Opening the hand at the top of a snatch rep can also help to slow people down if they are rushing through the lock-out. However, if someone is running out of time during a snatch test, make sure they keep their hands closed, as it will give back a second more for each rep.
As a side note, those who tend to over grip the kettlebell handle are often not using their hips and glutes to drive the movement, instead they are pulling with their arms and back. So fix the hips first, and that may alleviate the need to open the hand at the top of the snatch. In general, fix problems from the ground up!
Secondly, the open grip should only be used during high volume snatches, never for grinds like presses or get-ups, windmills or carries.
When pressing heavy and/or for reps, always keep the hand closed and with at least light pressure on the handle. If you open the hand at the top of a press, it signals the nervous system to relax–which we do NOT want to do during heavy presses!
The Diagonal Grip (or Corner Grip):
The diagonal grip is only used for cleans, or the combination of clean and squats together. Because there is no overhead holding, grinding or stability needed, the corner grip is fine—and in some cases preferred.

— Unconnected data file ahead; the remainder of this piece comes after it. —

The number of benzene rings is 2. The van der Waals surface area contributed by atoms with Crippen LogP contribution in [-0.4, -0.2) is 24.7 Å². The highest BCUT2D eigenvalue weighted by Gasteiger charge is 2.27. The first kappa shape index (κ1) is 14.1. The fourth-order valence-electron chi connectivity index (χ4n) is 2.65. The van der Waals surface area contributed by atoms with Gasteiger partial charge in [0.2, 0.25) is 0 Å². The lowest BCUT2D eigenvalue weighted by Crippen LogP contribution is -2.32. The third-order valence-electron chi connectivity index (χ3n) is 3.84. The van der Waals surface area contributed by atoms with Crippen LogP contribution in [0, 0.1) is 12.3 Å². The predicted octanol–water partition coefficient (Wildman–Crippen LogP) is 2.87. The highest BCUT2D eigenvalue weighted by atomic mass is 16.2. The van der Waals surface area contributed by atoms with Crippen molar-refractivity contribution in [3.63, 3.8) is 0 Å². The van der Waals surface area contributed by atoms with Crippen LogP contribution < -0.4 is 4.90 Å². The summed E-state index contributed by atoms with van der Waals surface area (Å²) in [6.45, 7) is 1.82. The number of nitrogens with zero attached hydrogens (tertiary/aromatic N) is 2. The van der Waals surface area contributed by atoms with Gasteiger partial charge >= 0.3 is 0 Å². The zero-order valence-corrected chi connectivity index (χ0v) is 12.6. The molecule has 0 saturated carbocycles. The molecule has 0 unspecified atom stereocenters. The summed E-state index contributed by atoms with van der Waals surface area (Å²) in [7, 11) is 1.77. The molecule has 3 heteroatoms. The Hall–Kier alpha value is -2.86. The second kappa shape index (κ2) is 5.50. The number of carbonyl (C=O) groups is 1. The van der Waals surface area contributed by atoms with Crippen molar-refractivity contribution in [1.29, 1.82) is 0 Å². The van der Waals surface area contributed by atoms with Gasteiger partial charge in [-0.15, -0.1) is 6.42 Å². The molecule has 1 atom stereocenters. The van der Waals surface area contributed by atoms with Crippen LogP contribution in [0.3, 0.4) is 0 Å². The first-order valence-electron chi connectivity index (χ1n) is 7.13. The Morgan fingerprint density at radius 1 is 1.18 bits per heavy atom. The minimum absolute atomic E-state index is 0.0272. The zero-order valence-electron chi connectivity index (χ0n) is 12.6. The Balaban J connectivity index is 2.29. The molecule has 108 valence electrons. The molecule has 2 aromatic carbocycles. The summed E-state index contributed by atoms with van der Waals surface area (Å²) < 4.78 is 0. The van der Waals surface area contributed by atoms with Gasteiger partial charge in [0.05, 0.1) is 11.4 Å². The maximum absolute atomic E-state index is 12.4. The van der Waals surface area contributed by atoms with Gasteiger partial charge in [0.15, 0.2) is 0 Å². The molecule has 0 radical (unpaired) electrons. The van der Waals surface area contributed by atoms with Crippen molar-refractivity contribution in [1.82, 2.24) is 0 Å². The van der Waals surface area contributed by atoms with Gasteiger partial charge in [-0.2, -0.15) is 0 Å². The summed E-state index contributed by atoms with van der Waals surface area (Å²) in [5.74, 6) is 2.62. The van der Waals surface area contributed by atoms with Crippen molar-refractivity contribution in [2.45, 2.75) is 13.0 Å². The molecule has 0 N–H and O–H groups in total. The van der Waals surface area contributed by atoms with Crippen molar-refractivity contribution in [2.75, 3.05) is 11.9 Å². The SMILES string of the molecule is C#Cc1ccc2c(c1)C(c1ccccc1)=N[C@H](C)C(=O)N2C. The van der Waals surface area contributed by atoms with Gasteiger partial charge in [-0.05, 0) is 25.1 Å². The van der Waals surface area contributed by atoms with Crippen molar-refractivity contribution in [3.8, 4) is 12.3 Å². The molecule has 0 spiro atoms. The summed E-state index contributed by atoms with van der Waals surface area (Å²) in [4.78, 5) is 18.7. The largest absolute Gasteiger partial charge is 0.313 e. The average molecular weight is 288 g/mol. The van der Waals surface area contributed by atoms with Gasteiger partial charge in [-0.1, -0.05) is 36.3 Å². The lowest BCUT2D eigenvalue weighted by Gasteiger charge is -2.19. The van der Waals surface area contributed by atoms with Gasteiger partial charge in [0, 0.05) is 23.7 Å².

The corner grip is also encouraged for clean & jerks, since the triceps and lats are doing most of the overhead work to finish the lock out. For jerks and push presses, the lower body initiates the movement and drives the kettlebell overhead. You actually want the arms relaxed—because it is NOT a press.
Forearm Discomfort—the Causes and Solutions
Lastly, I’d like to discuss the issue of discomfort on the forearm. In some cases, depending on an individual’s build and structure, adjusting the kettlebell in the hand and adopting a slightly angled hold during presses etc., may be necessary. The intention should still be to grab the kettlebell in the middle, but also allow it to angle down toward the pinky-side of the hand. It is still important to try and feel the thumb side with a solid contact as described above.
A few populations often have sensitive forearms, but there are methods to help them stay as comfortable as possible while not sacrificing technique:
The first reason for forearm discomfort is being new to kettlebell lifting. It is a new sensation and takes a bit of time to get used to pressure on the forearm. Also, because beginners are typically using smaller, lighter kettlebells which sit higher on the forearm where it is more sensitive. We used to say “If it hurts your arm, get a bigger kettlebell”. That’s not a particularly sensitive thing to say, even though it is true. But, the bigger kettlebells really do sit lower on the forearm and are more comfortable to hold in the rack and overhead.